The other day, I linked to a video about the kind of ham that Jose Calderon raises on his farm back in Spain. If you keep watching, though, you'll see that it is actually not really a video about ham, but instead about the extraordinarily nontraditional Barcelona-area restaurant El Bulli, which serves things like egg yolks wrapped, and torched, in caramel.
Chef Ferran Adria is, more than anything, an inventor whose most important work happens in a food lab, where he and his team are legendary for coming up with entirely new ideas about what best thrills human taste buds. The most discriminating experts tend to love what he serves, even if they can't identify it at the moment it is placed before them.
But a lot of people, I assure you, don't want to go to El Bulli. When some people spend money on a night out, they are not looking for adventure. They are looking for an old idea, beautfully produced. Not an invention.
And here, believe it or not, we enter the debate between LeBron James and Kobe Bryant. (Bear with me, I'll explain.)
To watch Kobe Bryant play basketball is to love Kobe Bryant for his professionalism. List, essentially, any basketball skill. Floater, fadeaway, crossover, leaner. Dunk, oop, pivot, post. Threes, twos, and ones. These are the things young players the world over ought to be mastering, like musicians learning scales. These are the tools of Kobe Bryant's trade, and oh does he use them well.
Perhaps the most familiar of meals is steak. There are those who know they're looking for a great steak before they even know which restaurant they'll be going to. Similarly, there are those who have been tirelessly seeking someone to fill the void left by Michael Jordan. Both groups are seeking the best expression of a craving born ages ago. And when it comes to steak, or basketball players in the mode of Michael Jordan, you can search the world over and do no better than Kobe.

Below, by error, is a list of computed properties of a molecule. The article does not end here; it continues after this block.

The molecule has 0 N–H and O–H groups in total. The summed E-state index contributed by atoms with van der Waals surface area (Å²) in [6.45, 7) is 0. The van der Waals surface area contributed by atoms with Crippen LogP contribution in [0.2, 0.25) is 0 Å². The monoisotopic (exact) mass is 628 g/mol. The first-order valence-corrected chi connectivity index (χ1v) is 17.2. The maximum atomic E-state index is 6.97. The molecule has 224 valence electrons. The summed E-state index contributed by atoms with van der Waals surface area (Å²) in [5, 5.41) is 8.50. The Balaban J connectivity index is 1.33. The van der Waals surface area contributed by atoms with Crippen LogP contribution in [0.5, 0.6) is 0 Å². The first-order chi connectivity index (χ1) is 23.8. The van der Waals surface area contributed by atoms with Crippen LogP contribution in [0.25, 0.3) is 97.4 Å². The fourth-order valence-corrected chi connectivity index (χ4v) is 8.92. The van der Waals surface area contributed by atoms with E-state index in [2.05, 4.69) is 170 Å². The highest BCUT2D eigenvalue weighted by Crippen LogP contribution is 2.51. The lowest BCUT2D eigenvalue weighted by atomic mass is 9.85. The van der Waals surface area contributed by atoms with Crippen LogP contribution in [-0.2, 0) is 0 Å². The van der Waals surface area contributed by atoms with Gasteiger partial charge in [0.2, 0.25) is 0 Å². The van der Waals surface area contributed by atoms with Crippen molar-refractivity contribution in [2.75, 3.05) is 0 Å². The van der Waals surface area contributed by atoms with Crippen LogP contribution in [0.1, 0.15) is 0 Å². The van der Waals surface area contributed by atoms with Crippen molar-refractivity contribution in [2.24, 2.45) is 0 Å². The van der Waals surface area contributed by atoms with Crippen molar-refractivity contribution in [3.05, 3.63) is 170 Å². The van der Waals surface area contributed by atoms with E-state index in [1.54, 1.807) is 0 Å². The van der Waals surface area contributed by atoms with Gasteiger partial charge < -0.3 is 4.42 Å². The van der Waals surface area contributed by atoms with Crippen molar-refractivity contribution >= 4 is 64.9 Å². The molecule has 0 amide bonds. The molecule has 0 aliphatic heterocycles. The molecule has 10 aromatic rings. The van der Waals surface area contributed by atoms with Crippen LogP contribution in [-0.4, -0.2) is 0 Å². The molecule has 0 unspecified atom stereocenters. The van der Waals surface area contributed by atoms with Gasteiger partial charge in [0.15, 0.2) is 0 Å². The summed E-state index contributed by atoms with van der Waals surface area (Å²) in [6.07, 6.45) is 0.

Then you watch LeBron James with those same eyes, and you're shocked. Umm ... where's his post-up game? What's with that spotty outside shot that he loves so much? Where's the mid-range game? Why so much standing still and dribbling? Kobe Bryant has every piece of his game working to perfection, and you're telling me he's not as good as this guy who hasn't even mastered skills you can see in a good high school game?
This is like a steak fan pulling up a chair at El Bulli. Not only is this not what I was looking for, I can hear them thinking, but I'm not even sure what the hell this is, and I can already see some things I don't like about it.
But turn off that part of your brain for a second. Close your eyes. Imagine that what I'm saying just might be true: Everything you thought you knew about what a great basketball player can do, or what a great meal tastes like ... those are generally true. They are usually true. But there were always going to be surprises. And maybe this is one of exceptions.
If there always had been super agile and quick 270-pounders, (or indeed, yolks wrapped in caramel) perhaps it would be conventional wisdom that such things can succeed mightily.
But right now, it's new. It's not what you know. But does it work? Is it possible that this dish -- even with its obvious flaws -- is better than steak?
Could LeBron James be so good at scoring at the rim, finding open teammates, scoring in crunch time, and overpowering opponents at both ends of the floor that his noticeable shortcomings simply don't matter? Can El Bulli's kitchen create a food you've never had before that'll make you forget you ever wanted comfort food?
I suspect that to many people out there, the answer is "who cares, I'm never picking an MVP who can't even shoot consistently." But if you like the best things in life -- meals, or basketball players -- I think you have to be open to the idea that once in a great while people prove the old models of judging these things to be just a little bit flawed.
(Post-script: I suppose this ought not to be ironic and surprising, but it is! Kobe Bryant's teammate Pau Gasol meeting with chef Ferran Adria. )